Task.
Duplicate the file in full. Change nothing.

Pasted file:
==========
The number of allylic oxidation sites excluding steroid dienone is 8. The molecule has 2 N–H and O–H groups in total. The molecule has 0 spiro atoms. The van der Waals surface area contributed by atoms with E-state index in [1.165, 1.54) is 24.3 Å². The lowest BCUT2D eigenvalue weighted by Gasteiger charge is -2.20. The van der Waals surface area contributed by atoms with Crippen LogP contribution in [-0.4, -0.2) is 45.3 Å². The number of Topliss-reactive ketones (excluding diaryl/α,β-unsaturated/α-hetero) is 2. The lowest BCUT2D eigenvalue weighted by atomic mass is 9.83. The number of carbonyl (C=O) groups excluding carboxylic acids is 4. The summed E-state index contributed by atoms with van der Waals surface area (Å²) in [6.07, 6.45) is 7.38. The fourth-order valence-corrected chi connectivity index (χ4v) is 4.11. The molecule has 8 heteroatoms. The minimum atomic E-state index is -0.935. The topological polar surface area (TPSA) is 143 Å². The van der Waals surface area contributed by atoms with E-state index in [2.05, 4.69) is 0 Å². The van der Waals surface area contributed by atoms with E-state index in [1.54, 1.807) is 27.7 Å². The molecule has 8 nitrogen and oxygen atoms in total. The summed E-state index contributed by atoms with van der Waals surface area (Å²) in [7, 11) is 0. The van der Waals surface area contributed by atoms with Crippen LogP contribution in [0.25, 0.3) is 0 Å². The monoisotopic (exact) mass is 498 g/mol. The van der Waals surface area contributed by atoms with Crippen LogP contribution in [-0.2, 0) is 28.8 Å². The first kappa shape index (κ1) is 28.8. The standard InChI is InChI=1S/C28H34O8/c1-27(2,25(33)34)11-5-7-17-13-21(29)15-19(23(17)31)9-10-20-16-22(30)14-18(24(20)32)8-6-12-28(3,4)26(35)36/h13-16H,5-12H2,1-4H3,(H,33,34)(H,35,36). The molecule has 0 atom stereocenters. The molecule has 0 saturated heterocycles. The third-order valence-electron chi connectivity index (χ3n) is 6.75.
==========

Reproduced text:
The number of allylic oxidation sites excluding steroid dienone is 8. The molecule has 2 N–H and O–H groups in total. The molecule has 0 spiro atoms. The van der Waals surface area contributed by atoms with E-state index in [1.165, 1.54) is 24.3 Å². The lowest BCUT2D eigenvalue weighted by Gasteiger charge is -2.20. The van der Waals surface area contributed by atoms with Crippen LogP contribution in [-0.4, -0.2) is 45.3 Å². The number of Topliss-reactive ketones (excluding diaryl/α,β-unsaturated/α-hetero) is 2. The lowest BCUT2D eigenvalue weighted by atomic mass is 9.83. The number of carbonyl (C=O) groups excluding carboxylic acids is 4. The summed E-state index contributed by atoms with van der Waals surface area (Å²) in [6.07, 6.45) is 7.38. The fourth-order valence-corrected chi connectivity index (χ4v) is 4.11. The molecule has 8 heteroatoms. The minimum atomic E-state index is -0.935. The topological polar surface area (TPSA) is 143 Å². The van der Waals surface area contributed by atoms with E-state index in [2.05, 4.69) is 0 Å². The van der Waals surface area contributed by atoms with E-state index in [1.54, 1.807) is 27.7 Å². The molecule has 8 nitrogen and oxygen atoms in total. The summed E-state index contributed by atoms with van der Waals surface area (Å²) in [7, 11) is 0. The van der Waals surface area contributed by atoms with Crippen LogP contribution in [0.25, 0.3) is 0 Å². The monoisotopic (exact) mass is 498 g/mol. The van der Waals surface area contributed by atoms with Crippen LogP contribution in [-0.2, 0) is 28.8 Å². The first kappa shape index (κ1) is 28.8. The standard InChI is InChI=1S/C28H34O8/c1-27(2,25(33)34)11-5-7-17-13-21(29)15-19(23(17)31)9-10-20-16-22(30)14-18(24(20)32)8-6-12-28(3,4)26(35)36/h13-16H,5-12H2,1-4H3,(H,33,34)(H,35,36). The molecule has 0 atom stereocenters. The molecule has 0 saturated heterocycles. The third-order valence-electron chi connectivity index (χ3n) is 6.75.